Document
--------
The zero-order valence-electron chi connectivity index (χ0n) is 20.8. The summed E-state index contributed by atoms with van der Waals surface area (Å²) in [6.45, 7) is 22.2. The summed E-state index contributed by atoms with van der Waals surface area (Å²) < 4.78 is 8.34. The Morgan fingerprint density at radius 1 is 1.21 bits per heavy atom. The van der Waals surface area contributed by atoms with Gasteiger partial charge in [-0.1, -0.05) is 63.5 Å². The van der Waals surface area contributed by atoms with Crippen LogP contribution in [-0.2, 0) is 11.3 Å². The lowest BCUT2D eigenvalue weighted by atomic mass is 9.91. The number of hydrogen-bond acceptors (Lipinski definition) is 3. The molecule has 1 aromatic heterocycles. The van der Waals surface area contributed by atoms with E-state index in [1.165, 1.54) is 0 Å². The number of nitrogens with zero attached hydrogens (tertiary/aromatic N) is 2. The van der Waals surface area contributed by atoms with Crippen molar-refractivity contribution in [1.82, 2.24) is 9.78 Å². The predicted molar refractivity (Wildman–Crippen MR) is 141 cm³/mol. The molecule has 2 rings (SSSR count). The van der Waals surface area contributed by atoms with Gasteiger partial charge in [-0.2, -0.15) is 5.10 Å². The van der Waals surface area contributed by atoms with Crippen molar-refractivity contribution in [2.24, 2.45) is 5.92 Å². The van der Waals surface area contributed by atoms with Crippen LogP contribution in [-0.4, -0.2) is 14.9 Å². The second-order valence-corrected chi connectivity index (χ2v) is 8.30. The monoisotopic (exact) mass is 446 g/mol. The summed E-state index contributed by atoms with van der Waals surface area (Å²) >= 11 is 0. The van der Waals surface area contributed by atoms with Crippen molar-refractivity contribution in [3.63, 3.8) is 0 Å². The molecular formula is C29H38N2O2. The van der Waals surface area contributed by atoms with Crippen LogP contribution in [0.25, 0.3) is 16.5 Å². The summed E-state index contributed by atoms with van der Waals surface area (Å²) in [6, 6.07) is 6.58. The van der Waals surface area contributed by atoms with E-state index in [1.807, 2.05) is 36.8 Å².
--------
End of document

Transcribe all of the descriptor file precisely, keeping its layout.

The zero-order valence-electron chi connectivity index (χ0n) is 20.8. The summed E-state index contributed by atoms with van der Waals surface area (Å²) in [6.45, 7) is 22.2. The summed E-state index contributed by atoms with van der Waals surface area (Å²) < 4.78 is 8.34. The Morgan fingerprint density at radius 1 is 1.21 bits per heavy atom. The van der Waals surface area contributed by atoms with Gasteiger partial charge in [-0.1, -0.05) is 63.5 Å². The van der Waals surface area contributed by atoms with Crippen LogP contribution in [-0.2, 0) is 11.3 Å². The lowest BCUT2D eigenvalue weighted by atomic mass is 9.91. The number of hydrogen-bond acceptors (Lipinski definition) is 3. The molecule has 1 aromatic heterocycles. The van der Waals surface area contributed by atoms with E-state index in [1.165, 1.54) is 0 Å². The number of nitrogens with zero attached hydrogens (tertiary/aromatic N) is 2. The van der Waals surface area contributed by atoms with Crippen molar-refractivity contribution in [1.82, 2.24) is 9.78 Å². The predicted molar refractivity (Wildman–Crippen MR) is 141 cm³/mol. The molecule has 2 rings (SSSR count). The van der Waals surface area contributed by atoms with Gasteiger partial charge in [-0.2, -0.15) is 5.10 Å². The van der Waals surface area contributed by atoms with Crippen molar-refractivity contribution in [2.24, 2.45) is 5.92 Å². The van der Waals surface area contributed by atoms with Crippen LogP contribution in [-0.4, -0.2) is 14.9 Å². The second-order valence-corrected chi connectivity index (χ2v) is 8.30. The monoisotopic (exact) mass is 446 g/mol. The summed E-state index contributed by atoms with van der Waals surface area (Å²) >= 11 is 0. The van der Waals surface area contributed by atoms with Crippen molar-refractivity contribution in [3.63, 3.8) is 0 Å². The molecular formula is C29H38N2O2. The van der Waals surface area contributed by atoms with Crippen LogP contribution in [0.25, 0.3) is 16.5 Å². The summed E-state index contributed by atoms with van der Waals surface area (Å²) in [6, 6.07) is 6.58. The van der Waals surface area contributed by atoms with E-state index in [1.807, 2.05) is 36.8 Å².